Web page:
I had little basis to be as hyped as I was for the new Guardians of the Galaxy game. The E3 trailer looked pretty good, but Star-Lord was presented as bit of a “dude-bro” and the dev team (of modern Deus Ex fame) have a reasonable pedigree in the AAA space but nothing earth shattering. That coupled with concerns that the Comic book, super-hero genre is super-hard to get right, put me in a state of anticipation, but preparedness for disappointment. However…against the odds, Eidos Montreal crushed it! With an absolutely fantastic Marvel game and some of the best characters I have experienced since Mass Effect.
Guardians of the Galaxy – what now?
Star-Lord and the rest of the Guardians have been shown to be very fertile ground for slapstick fun and action, particularly by the excellent MCU movies. The first movie I would argue being the best of all the Marvel Movies. Eidos have taken lessons from that cinematic adaptation, but thankfully held strong to the actual comic book origins of this rag-tag crew of the Milano. It took a while to suppress my pre-made MCU versions of Rocket and Star Lord in particular, but now “My Guardians” from the game are the real ones!
This game follows on closely from the Comics and the defeat of Annihilus in the 2007 story arc (with a few liberties taken to keep the story digestible for newcomers). Star-Lord, Groot, Rocket Racoon, Drax and Gamora are heroes or scoundrels for hire…depending on the contract. The story starts with a simple job to pay off some fines and eventually winds up being a battle for the Galaxy from religious nutters and also to save the ones they love. Eidos Montreal have deftly provided a story that is both personal and heartfelt, and also “Michael Bay-esque”, blow shit up, silly fun. It is excellent.
I played the whole game locked in as Peter “Star-Lord” Quill. Through this totally linear experience, I was kept company by my crew, with all the chatter and quips that makes the Guardians so personable and funny. Rocket testing my leadership at every turn, Drax stating facts with impunity to ones feelings, Gamora being brooding and frustrated and Groot being….well Groot.
The way they chirp and engage in conversations as missions, puzzles and traversal is happening is as good, if not better, than a Naughty Dog game. A big claim I know, but I cannot understate how well this game is written. So funny and well voice acted for an action game.
But to call this a pure action game sells it short. However, to say it’s an RPG oversells its scope. Guardians of the Galaxy lives somewhere between, as a very guided experience with choices. Dialogue options I chose as Star Lord had a definitive effect of my crews views on me and our mission. My choices even changed how later large set-piece moments played out or what options were open to me to get a particular mission done. For example, I argued with the Nova Core Worldmind A.I and convinced it to help fight these religious nutters. Later in the game, a large battle played out very differently due to their help.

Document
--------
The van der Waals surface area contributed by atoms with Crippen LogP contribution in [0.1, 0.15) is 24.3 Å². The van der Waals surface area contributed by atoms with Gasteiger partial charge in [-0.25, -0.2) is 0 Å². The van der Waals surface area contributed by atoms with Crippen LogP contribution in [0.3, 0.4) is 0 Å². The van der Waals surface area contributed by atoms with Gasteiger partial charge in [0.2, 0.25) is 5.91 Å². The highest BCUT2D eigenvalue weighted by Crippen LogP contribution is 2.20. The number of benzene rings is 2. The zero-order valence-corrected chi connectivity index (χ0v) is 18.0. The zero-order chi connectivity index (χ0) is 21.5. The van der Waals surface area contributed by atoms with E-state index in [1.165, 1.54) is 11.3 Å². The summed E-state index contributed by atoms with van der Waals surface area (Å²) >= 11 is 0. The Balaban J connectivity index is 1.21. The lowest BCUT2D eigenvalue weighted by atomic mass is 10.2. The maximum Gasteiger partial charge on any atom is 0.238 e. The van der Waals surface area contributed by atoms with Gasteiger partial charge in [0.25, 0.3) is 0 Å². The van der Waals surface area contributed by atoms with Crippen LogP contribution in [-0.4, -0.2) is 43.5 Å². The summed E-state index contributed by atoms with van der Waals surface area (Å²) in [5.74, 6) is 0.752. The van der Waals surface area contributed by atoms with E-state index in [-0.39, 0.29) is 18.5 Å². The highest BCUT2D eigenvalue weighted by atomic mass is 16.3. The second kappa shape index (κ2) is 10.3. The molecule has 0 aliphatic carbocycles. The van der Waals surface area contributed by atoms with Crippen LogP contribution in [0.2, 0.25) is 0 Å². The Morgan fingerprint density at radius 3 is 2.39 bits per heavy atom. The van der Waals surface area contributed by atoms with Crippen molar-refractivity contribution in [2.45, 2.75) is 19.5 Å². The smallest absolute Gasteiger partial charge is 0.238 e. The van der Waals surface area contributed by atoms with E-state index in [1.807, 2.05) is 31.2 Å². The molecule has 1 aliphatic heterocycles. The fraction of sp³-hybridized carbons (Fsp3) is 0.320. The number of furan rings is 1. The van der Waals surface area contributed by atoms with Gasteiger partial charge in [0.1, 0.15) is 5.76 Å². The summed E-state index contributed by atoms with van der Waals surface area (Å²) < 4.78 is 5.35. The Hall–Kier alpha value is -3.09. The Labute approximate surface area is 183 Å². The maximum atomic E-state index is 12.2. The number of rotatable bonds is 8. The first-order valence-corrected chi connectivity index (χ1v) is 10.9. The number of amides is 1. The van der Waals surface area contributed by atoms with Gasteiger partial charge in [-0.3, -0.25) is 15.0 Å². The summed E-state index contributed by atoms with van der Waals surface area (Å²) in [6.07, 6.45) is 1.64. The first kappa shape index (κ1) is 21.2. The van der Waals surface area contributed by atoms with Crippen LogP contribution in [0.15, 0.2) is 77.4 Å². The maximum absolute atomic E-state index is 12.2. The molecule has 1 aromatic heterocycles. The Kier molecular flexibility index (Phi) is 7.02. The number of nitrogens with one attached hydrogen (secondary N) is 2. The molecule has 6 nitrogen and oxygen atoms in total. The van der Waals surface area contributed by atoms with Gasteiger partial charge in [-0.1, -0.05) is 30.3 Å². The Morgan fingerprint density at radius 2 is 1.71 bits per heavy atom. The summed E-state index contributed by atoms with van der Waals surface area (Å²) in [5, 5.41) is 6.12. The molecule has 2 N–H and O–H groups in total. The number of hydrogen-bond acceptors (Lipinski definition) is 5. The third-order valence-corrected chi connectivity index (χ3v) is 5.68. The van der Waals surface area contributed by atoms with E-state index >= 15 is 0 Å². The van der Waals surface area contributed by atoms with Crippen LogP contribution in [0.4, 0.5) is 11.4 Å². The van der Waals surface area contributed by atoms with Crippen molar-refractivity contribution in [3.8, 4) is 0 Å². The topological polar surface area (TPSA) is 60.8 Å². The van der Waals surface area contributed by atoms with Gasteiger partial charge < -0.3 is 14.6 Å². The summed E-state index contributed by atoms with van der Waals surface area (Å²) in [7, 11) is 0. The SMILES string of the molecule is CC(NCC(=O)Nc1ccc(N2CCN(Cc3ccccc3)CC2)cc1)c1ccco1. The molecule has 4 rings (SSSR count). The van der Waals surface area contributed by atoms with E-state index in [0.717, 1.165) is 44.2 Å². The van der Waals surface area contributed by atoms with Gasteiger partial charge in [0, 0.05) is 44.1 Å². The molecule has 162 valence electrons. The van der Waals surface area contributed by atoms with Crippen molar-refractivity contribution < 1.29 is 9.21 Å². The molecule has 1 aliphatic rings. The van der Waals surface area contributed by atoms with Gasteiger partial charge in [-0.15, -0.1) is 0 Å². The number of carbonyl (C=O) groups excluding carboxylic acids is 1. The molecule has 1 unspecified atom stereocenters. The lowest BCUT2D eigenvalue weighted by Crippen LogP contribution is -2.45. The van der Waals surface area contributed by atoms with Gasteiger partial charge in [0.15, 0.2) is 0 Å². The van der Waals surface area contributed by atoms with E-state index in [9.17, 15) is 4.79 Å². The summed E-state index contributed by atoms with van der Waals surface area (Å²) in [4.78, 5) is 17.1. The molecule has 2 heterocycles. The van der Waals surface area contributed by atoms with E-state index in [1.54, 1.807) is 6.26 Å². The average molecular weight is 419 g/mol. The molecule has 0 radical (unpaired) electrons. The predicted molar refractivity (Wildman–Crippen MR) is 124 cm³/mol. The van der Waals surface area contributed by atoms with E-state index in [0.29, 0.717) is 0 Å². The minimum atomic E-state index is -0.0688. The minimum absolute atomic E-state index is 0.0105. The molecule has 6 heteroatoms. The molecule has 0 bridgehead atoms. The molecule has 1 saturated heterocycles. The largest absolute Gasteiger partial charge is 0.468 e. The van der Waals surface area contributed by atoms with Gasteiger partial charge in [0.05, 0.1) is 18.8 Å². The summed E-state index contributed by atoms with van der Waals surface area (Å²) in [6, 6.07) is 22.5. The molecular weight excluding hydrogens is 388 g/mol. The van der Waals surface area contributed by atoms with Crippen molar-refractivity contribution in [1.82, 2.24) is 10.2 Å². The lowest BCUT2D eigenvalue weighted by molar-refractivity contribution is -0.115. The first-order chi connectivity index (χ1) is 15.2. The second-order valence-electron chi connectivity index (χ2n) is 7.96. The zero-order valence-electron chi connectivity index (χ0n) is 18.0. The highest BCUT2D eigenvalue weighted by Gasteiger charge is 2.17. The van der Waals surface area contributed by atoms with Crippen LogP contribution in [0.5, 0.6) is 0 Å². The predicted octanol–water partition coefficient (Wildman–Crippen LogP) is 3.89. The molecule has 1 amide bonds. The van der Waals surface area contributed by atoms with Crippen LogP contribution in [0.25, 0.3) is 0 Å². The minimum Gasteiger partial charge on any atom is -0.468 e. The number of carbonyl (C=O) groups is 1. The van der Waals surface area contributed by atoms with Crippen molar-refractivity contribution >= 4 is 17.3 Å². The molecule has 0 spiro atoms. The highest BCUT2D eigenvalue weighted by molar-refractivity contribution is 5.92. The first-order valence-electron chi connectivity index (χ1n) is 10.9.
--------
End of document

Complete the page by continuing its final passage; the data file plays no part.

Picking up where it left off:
It’s not what it looks like.
At first glance of gameplay it looks like a stock, 3rd person shooter with some lock-on targeting. But this is not accurate. Sure I could run about with Star-Lords blaster, but that’s not the real combat loop. There is a team of Guardians that NEED direction. So, each team member has skills and attacks that are executed via a quick button sequence amidst combat. The idea is getting enemies to ‘stagger’, so then takedowns can be prompted. It’s almost more a tactical squad game than a shooter in all honesty. If anything, the Guardians attacks are really cooldown powers at Star Lords fingertips. But it’s so cleverly handled that I felt like I was asking them to help. And if I wasn’t using them enough, the Guardians would yell at me, “What are we doing Peter”, or “Tell me who to destroy”.
The clever thing is it doesn’t ‘feel’ like a tactics game. It walks a fine line of speed, chaos and planning. I have never played a “shooter” like it. My only complaint is that it takes about 3hrs to get into any form of depth in the combat and then as fun as it is. The combat doesn’t really change again for the rest of the game. The only tangible additions effecting combat is the leveling up of the guardians to unlock various AoE or targeted attacks and Star-Lords Blasters get elemental blasts as the story progresses, these speed up ‘stagger’ massively. A total genius bit of design is when the “Huddle Up” special move can be used. Think of a literal mid game huddle and I got to choose a ‘pep talk’. If I chose right everyone’s powers increased and some awesome tunes would blast!
Stick to the end, this is a big call.
Between missions the Milano is a small hub which I explored and had conversations with my crew, learning more about them and building trust which has an effect later (no spoilers). Also on the ship and out in the world too are workbenches which Rocket uses to modify (my) Star Lords blasters and gear to give buffs. These are made with collectable resources found during mission. It was not a particularly complex process, not even close to an real RPG crafting system, more of a simple upgrade to my stats and if anything resulted in Star Lord being a bit overpowered by the end of the game. I think a New Game Plus run-through on Hard is in my future, to really test the systems.
Guardians of the Galaxy is like Mass Effect and Uncharted had a baby. It’s a crafted linear experience, with fantastic characters and story, brilliant voice acting, interesting dialogue choices, beautiful graphics and unique combat. And to boot, awesome music from the 70s and 80s features throughout and is a total joy to hear when playing a video game in 2021. Honestly it’s far, far better than it had any right to be.
Guardians of the Galaxy has come out of knowhere and impressed the flark out of me.
Four words…Game Of The Year!